RoadTrip Recipes More recipes>
Omelet in a Bag
"That's weird," chorused my two daughters when I emerged with an omelet cooked in a plastic bag. "Why didn't you use a frying pan?"
When you cook an egg in a bag, you're going to get some comments. But it works, it's slick, and it avoids the all-important clean up on your next road trip. The omelets can be mixed ahead and stored in Ziploc®-type plastic bags in your refrigerator for several days. When you get to the campground, drop the pouched eggs in boiling water and . . . presto, you have omelets without the mess.
Ingredients4 or 5 large eggsbacon bits, cheese, veggies, or other omelet goodiespepper and salt to taste (If you use cheese or bacon, do not add as much salt since the ingredients are salty.)
Directions1. Bring a large pan of water to a roiling boil.
2. Whisk all the ingredients together with a fork. Pour the omelet mixture into a sandwich-sized Ziploc®-type plastic bag. Make sure the seal is tight.
3. Carefully place the plastic bag in the boiling water. Let it boil for 14 minutes or until the omelet is nearly set. If you overcook it, it will be rubbery. Cooking time will vary depending on the size of the omelet, the altitude, and the size of the pan. The omelet will continue to cook in the bag once it is removed from the water so remove the bag when the center of the omelet is not quite firm.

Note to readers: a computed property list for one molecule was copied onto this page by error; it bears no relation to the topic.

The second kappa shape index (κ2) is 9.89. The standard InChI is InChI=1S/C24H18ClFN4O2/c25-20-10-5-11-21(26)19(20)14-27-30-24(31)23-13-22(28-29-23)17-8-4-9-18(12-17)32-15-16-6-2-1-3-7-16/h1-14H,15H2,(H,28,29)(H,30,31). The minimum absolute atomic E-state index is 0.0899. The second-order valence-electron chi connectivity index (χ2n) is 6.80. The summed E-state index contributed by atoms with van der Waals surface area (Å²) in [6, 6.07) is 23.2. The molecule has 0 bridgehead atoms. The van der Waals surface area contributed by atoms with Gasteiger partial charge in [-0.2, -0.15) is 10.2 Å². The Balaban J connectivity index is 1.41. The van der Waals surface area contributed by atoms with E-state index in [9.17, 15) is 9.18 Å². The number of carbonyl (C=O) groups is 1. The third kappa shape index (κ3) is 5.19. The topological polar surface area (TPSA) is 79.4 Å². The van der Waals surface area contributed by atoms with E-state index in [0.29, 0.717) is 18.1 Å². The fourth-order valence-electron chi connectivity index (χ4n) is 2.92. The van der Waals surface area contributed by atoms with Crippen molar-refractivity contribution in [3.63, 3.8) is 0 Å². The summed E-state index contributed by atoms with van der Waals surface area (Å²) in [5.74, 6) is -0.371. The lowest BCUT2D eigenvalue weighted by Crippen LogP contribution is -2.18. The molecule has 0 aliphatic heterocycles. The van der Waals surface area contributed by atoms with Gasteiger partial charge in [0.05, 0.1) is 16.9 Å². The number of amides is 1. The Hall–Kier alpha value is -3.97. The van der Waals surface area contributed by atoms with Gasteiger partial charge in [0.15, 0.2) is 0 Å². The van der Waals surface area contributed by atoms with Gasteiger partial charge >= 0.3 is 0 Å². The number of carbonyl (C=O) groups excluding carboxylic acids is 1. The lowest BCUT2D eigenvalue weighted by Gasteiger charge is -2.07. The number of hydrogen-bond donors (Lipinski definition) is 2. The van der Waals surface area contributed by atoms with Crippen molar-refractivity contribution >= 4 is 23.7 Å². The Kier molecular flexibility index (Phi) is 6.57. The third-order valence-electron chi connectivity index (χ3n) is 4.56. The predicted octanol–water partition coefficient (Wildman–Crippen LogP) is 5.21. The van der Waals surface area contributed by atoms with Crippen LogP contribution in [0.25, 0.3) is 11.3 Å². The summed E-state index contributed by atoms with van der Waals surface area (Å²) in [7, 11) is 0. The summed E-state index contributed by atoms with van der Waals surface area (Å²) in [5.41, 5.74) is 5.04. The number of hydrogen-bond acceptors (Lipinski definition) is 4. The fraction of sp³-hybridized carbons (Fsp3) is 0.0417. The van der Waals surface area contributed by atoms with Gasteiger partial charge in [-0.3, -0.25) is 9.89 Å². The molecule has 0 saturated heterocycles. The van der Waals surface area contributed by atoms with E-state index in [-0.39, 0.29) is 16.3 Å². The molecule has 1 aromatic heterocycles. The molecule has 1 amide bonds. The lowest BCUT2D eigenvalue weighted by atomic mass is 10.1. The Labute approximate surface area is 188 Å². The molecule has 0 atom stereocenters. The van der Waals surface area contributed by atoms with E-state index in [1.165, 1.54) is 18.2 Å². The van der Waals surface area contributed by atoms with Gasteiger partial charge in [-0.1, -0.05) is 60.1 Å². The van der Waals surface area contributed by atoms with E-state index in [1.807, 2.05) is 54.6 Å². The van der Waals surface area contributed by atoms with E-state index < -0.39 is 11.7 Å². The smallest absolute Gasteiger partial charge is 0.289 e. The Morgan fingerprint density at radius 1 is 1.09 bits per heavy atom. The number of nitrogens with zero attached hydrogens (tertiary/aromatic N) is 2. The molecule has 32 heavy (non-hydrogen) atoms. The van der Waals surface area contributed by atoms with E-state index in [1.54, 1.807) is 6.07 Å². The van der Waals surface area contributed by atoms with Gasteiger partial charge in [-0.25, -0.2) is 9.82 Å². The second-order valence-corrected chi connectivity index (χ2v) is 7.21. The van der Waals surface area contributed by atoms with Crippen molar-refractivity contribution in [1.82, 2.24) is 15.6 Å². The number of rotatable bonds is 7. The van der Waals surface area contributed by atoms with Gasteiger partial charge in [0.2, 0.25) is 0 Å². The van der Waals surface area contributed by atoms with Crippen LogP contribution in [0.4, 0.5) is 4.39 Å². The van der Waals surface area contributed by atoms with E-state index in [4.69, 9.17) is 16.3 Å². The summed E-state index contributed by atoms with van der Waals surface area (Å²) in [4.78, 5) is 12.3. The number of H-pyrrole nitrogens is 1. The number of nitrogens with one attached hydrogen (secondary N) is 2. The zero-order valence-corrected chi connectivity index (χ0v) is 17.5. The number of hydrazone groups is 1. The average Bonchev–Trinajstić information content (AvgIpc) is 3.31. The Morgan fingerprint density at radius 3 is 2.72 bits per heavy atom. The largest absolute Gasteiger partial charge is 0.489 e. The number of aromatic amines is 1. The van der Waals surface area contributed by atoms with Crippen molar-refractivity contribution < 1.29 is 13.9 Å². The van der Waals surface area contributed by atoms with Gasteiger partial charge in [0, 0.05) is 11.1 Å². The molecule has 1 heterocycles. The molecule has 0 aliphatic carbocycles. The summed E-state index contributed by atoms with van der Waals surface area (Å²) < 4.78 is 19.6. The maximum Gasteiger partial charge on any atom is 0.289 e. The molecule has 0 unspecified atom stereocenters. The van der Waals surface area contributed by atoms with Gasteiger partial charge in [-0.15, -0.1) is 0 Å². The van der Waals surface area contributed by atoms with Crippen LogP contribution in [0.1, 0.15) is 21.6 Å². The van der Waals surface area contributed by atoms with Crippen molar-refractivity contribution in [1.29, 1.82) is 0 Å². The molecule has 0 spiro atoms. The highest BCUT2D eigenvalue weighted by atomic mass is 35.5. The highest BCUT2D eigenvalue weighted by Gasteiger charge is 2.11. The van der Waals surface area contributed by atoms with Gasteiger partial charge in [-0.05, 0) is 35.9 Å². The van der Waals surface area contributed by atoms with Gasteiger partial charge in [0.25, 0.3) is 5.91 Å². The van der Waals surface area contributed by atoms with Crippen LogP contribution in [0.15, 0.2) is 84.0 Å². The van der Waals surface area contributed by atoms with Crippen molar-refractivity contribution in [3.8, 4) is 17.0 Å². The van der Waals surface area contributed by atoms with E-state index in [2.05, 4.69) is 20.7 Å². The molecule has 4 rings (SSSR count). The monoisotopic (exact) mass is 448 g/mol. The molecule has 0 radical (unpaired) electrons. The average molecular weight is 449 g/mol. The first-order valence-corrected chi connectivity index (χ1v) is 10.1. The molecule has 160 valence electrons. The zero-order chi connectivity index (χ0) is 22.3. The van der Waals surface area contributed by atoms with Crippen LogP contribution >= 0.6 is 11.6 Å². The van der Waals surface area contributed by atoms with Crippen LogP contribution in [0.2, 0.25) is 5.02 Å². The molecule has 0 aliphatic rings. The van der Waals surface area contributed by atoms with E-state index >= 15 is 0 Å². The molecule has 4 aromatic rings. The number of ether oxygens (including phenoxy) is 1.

Remove the omelet from the bag and serve.
Note #1: The steam in the plastic bag will make it balloon and look like it may burst. In our experience, it won't.
Note #2: With a little coaxing, the bag will lie flat in the water as it heats. You will not need to turn the bag over.
Note #3: Make sure that you keep the omelet mix cold. Without being in their protective shells, eggs will not keep as long. When you cook the eggs, they should get hot enough to kill bacteria-but be on the safe side and keep your eggs cold anyway.
This concoction was cooked by Dennis Weaver at The
Prepared Pantry. The idea for cooking an egg in a bag
came from Nancy's
Kitchen. More egg recipes can be found at The Prepared
Pantry in the recipe
section -- recipes like Easy
|Dennis Weaver -- having burnt food from Miami, Florida to Point Barrow, Alaska -- is RTA's road food expert. He has logged thousands of hours on the roads, trails, and waterways of America including many of Alaska's wilderness rivers and has consistently been elected the trips' "chief cook and bottle washer." Dennis is currently general manager at The Prepared Pantry, a company in Rigby, Idaho, that produces ready-to-eat meals and baking mixes packaged in Mylar. Weatherproof, bug-proof, and critter resistant, they're ideal for both roadtrips and back woods camping. Dennis may be reached at email@example.com.|